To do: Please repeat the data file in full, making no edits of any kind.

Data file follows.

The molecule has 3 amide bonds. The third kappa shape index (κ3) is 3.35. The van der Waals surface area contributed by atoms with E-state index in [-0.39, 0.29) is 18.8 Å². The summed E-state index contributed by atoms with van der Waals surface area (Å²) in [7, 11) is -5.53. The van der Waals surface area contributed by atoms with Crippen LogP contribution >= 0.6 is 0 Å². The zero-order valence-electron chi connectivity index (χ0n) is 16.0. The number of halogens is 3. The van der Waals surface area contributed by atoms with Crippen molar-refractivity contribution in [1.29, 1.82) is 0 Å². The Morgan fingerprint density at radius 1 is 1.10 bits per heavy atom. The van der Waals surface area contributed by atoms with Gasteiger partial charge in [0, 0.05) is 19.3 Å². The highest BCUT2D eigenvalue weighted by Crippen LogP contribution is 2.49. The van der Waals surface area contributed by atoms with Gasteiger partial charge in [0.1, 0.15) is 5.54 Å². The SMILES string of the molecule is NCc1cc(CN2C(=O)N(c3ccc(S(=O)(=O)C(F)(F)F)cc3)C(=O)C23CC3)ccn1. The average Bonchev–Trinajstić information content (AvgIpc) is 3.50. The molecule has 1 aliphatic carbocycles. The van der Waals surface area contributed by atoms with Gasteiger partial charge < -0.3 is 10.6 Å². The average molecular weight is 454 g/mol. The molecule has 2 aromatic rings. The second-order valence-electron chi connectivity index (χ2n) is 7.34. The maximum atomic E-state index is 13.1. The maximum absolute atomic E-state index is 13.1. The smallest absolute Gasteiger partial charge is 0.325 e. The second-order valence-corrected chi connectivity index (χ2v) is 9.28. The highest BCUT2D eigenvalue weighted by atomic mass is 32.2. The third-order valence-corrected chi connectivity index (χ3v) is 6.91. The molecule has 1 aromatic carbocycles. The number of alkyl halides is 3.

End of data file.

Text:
The molecule has 3 amide bonds. The third kappa shape index (κ3) is 3.35. The van der Waals surface area contributed by atoms with E-state index in [-0.39, 0.29) is 18.8 Å². The summed E-state index contributed by atoms with van der Waals surface area (Å²) in [7, 11) is -5.53. The van der Waals surface area contributed by atoms with Crippen LogP contribution >= 0.6 is 0 Å². The zero-order valence-electron chi connectivity index (χ0n) is 16.0. The number of halogens is 3. The van der Waals surface area contributed by atoms with Crippen molar-refractivity contribution in [1.29, 1.82) is 0 Å². The Morgan fingerprint density at radius 1 is 1.10 bits per heavy atom. The van der Waals surface area contributed by atoms with Gasteiger partial charge in [0, 0.05) is 19.3 Å². The highest BCUT2D eigenvalue weighted by Crippen LogP contribution is 2.49. The van der Waals surface area contributed by atoms with Gasteiger partial charge in [0.1, 0.15) is 5.54 Å². The SMILES string of the molecule is NCc1cc(CN2C(=O)N(c3ccc(S(=O)(=O)C(F)(F)F)cc3)C(=O)C23CC3)ccn1. The average Bonchev–Trinajstić information content (AvgIpc) is 3.50. The molecule has 1 aliphatic carbocycles. The van der Waals surface area contributed by atoms with Gasteiger partial charge < -0.3 is 10.6 Å². The average molecular weight is 454 g/mol. The molecule has 2 aromatic rings. The second-order valence-electron chi connectivity index (χ2n) is 7.34. The maximum atomic E-state index is 13.1. The maximum absolute atomic E-state index is 13.1. The smallest absolute Gasteiger partial charge is 0.325 e. The second-order valence-corrected chi connectivity index (χ2v) is 9.28. The highest BCUT2D eigenvalue weighted by atomic mass is 32.2. The third-order valence-corrected chi connectivity index (χ3v) is 6.91. The molecule has 1 aromatic carbocycles. The number of alkyl halides is 3.